# Black holes and Relativity

• I
• friend
In summary, an object with a relativistic mass would be considered a black hole to an observer moving at a high enough speed, but would not be considered a black hole to an observer moving in its frame of reference.

#### friend

According to Special Relativity, objects moving fast have more mass than objects at rest. So what if there is an object having a mass density near that required to create a black hole. Now if it were moving fast enough as well, it would gain enough mass density to become black hole. But to the observer moving in its frame of reference it would not. How can an object both be a black hole and not be a black hole? To an observer moving fast enough, every object would seem to be a black how, right?

friend said:
To an observer moving fast enough, every object would seem to be a black hole, right?
Not right.
A black hole forms or not according to how large the rest mass is, not the relativistic mass.

friend said:
According to Special Relativity, objects moving fast have more mass than objects at rest.
This statement is common, but wrong. Moving objects have more relativistic mass, but their rest mass is unchanged. Modern usage (i.e. pretty much any paper in the last half century) is that "mass" means rest mass, and relativistic mass is pretty much never used. It's just total energy divided by ##c^2## anyway, and calling it mass leads to confusion of the type you have here.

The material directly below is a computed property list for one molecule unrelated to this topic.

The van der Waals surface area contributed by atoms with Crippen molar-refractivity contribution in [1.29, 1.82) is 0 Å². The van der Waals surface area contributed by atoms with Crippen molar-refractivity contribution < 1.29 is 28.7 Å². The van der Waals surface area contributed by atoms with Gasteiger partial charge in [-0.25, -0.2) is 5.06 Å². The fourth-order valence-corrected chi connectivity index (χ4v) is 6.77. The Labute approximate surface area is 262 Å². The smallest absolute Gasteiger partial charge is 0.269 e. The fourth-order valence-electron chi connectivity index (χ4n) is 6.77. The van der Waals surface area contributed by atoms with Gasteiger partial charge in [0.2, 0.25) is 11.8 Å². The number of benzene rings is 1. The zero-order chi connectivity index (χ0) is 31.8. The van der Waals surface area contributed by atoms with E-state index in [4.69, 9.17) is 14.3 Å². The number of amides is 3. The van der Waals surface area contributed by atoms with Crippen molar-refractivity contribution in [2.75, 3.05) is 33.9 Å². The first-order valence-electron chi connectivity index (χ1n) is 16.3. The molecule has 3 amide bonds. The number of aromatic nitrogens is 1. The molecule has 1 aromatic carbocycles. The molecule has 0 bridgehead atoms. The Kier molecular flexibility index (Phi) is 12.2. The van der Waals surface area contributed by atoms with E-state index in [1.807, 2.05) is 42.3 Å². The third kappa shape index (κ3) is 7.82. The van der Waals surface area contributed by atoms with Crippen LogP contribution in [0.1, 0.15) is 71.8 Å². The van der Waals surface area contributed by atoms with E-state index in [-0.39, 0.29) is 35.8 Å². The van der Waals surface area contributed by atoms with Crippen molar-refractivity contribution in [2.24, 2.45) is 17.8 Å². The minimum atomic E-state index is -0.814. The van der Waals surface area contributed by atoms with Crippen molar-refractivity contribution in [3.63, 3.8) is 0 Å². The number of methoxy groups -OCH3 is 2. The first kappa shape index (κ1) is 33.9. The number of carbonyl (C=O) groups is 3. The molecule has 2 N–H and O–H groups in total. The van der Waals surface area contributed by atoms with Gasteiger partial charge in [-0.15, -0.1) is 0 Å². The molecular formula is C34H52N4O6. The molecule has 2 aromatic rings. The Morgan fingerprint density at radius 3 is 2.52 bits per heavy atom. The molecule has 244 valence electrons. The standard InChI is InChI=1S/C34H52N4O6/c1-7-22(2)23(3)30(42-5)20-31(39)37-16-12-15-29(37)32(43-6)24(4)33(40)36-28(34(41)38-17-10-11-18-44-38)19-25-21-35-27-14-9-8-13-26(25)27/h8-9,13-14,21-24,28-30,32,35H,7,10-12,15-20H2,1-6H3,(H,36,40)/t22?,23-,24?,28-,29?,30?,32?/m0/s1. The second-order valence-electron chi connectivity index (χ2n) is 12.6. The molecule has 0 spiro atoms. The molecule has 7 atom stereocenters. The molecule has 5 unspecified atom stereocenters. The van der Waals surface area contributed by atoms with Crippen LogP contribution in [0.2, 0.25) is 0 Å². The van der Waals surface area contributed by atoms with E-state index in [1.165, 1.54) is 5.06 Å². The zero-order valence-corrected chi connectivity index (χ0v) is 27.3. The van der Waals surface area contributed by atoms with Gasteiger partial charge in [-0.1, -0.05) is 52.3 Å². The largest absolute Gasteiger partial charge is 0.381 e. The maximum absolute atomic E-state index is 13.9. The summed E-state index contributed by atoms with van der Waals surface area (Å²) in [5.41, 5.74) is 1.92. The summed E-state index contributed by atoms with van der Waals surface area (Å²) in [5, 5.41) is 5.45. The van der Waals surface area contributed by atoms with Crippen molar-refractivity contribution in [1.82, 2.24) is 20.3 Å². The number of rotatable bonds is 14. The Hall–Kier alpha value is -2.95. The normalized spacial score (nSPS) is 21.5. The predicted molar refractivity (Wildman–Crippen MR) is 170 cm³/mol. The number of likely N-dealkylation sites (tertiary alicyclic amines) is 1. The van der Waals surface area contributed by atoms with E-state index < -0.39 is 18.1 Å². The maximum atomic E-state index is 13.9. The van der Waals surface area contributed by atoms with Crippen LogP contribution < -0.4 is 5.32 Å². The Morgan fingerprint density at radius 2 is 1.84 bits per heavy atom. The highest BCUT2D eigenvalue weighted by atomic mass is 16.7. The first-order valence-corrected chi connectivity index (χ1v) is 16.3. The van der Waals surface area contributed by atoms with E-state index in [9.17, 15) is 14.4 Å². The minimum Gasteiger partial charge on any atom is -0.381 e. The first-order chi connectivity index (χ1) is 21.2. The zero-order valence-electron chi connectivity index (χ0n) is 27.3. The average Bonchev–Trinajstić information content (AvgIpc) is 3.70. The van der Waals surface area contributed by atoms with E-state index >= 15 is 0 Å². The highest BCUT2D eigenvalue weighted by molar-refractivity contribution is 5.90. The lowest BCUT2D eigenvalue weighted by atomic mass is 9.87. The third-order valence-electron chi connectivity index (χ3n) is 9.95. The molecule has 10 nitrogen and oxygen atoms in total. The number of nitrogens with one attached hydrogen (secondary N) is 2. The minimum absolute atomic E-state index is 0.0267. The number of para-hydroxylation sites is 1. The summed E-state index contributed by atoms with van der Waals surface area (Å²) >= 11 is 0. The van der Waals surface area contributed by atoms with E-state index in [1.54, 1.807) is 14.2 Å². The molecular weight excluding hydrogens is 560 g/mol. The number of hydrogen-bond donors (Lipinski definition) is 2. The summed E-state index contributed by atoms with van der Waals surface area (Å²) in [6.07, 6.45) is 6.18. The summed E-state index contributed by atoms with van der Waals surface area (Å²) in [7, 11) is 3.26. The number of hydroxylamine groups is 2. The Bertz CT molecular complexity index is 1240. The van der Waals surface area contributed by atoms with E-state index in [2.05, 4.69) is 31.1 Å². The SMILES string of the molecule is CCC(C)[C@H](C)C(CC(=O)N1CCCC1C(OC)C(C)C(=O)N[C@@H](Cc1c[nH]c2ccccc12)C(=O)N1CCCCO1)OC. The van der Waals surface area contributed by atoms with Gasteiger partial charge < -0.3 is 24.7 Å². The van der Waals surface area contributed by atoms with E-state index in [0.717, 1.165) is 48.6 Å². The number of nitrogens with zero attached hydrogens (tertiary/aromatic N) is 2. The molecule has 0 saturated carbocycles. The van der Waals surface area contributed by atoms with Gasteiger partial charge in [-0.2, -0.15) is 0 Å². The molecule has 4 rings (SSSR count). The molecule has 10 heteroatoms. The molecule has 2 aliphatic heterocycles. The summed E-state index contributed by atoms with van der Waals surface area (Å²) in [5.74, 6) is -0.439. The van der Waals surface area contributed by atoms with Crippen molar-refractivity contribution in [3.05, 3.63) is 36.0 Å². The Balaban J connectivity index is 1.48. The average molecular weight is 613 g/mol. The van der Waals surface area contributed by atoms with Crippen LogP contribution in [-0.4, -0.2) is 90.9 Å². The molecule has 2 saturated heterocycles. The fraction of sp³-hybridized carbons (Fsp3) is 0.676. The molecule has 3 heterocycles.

Pop sci is more concerned wigh sounding cool and less concerned with clear communication, so has yet to catch up with that.
friend said:
How can an object both be a black hole and not be a black hole?
It can't. Gravity in relativity does not depend on relativistic mass, and people assuming it is basically Newtonian gravity with relativistic mass plugged in is one more reason to abandon the concept. The source term for gravity in relativity is the stress-energy tensor, which includes mass and other terms related to momentum and pressure. But they don't simply add to the mass in any naive way.